Love the questions! One way to make money as a creative is working for advertising. I haven't, but some illustration colleagues do, and fees are fine compared to what you get for a Picture Book here in Spain. It's a competitive market, and they look for specific (and trendy) visual styles.
My main income comes from illustration these days. But I've done a lot: craft fairs, stationery, branding (for small companies), picture book, packaging... I'm not very good in the craft fair bit, I've found. But I love doing most things related to illustration. And wouldn't mind designing furniture again (I did that a long time ago, and it was fun). Something I've seen in fellow creatives is that they know how to use those gaps in between jobs for self promotion, for working on their portfolio, for experimental work... I think that's the key for a successful career!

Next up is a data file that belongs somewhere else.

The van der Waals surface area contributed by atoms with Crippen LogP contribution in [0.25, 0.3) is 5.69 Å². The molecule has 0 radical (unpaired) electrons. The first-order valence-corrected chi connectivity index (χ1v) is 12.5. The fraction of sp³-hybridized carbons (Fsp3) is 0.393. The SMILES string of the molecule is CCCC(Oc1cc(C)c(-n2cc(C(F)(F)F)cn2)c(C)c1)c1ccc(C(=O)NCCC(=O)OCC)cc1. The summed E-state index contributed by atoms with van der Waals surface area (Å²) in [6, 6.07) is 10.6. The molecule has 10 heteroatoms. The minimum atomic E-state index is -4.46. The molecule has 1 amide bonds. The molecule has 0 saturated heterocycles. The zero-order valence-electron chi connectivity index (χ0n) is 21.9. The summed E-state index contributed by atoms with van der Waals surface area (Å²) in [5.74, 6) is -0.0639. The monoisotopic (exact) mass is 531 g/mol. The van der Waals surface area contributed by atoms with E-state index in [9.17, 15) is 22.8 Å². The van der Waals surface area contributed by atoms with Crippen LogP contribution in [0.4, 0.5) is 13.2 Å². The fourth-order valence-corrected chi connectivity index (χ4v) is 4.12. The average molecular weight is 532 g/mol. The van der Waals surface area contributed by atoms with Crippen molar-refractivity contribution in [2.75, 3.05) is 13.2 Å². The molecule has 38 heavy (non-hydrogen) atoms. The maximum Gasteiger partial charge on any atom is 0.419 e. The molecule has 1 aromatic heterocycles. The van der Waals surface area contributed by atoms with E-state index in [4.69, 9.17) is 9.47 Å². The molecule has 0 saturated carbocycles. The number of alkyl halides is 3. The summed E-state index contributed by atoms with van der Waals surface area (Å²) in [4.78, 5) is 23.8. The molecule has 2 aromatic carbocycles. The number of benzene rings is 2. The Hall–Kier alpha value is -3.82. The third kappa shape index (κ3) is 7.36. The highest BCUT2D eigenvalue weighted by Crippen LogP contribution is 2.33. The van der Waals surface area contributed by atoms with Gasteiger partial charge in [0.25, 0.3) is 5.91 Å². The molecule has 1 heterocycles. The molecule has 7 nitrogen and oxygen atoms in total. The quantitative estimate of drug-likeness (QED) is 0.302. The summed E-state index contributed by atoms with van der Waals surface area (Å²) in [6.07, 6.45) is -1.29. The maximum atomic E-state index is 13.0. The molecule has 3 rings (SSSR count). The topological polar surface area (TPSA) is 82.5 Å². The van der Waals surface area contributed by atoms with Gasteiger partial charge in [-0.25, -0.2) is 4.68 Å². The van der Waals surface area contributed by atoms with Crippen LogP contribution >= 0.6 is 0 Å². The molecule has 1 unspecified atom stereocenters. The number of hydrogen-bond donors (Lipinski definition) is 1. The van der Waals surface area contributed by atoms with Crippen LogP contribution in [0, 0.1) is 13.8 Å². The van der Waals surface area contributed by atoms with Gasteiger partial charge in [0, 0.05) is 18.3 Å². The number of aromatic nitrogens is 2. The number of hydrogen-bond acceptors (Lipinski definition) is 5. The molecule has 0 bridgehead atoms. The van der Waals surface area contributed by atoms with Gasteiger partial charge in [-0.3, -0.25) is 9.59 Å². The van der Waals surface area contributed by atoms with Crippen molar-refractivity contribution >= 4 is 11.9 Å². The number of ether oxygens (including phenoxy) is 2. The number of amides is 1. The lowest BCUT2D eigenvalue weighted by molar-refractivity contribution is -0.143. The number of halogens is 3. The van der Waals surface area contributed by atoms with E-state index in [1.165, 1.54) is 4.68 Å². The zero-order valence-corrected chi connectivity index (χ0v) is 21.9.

The simple answer is I am not making an money as a creative.
The reason for this, though, is very much internal. I simply don't believe I'm good enough yet. Just not quite there yet. I will practice a little more and then I will put myself out there. I have plans. Just a little more practice. (I have been saying that for 2 years now. There have been people offering me money to draw something for them, and I just couldn't accept, I'm not quite there. Just need to practice a little more).